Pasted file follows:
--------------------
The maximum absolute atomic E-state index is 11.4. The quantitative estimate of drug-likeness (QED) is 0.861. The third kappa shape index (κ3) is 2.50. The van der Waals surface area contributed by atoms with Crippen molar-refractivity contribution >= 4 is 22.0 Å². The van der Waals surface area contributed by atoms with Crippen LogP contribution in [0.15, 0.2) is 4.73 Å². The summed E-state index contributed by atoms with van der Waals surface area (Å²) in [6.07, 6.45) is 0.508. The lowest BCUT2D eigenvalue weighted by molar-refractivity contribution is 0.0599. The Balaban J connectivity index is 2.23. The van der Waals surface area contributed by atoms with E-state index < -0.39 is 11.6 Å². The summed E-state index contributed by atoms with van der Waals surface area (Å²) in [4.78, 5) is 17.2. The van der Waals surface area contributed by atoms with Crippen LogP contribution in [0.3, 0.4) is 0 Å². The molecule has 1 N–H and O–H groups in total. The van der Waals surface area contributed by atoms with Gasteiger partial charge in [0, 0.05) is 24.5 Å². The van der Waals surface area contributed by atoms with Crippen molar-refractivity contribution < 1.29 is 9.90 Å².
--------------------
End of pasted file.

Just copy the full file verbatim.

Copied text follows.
The maximum absolute atomic E-state index is 11.4. The quantitative estimate of drug-likeness (QED) is 0.861. The third kappa shape index (κ3) is 2.50. The van der Waals surface area contributed by atoms with Crippen molar-refractivity contribution >= 4 is 22.0 Å². The van der Waals surface area contributed by atoms with Crippen LogP contribution in [0.15, 0.2) is 4.73 Å². The summed E-state index contributed by atoms with van der Waals surface area (Å²) in [6.07, 6.45) is 0.508. The lowest BCUT2D eigenvalue weighted by molar-refractivity contribution is 0.0599. The Balaban J connectivity index is 2.23. The van der Waals surface area contributed by atoms with E-state index < -0.39 is 11.6 Å². The summed E-state index contributed by atoms with van der Waals surface area (Å²) in [4.78, 5) is 17.2. The van der Waals surface area contributed by atoms with Crippen LogP contribution in [0.3, 0.4) is 0 Å². The molecule has 1 N–H and O–H groups in total. The van der Waals surface area contributed by atoms with Gasteiger partial charge in [0, 0.05) is 24.5 Å². The van der Waals surface area contributed by atoms with Crippen molar-refractivity contribution < 1.29 is 9.90 Å².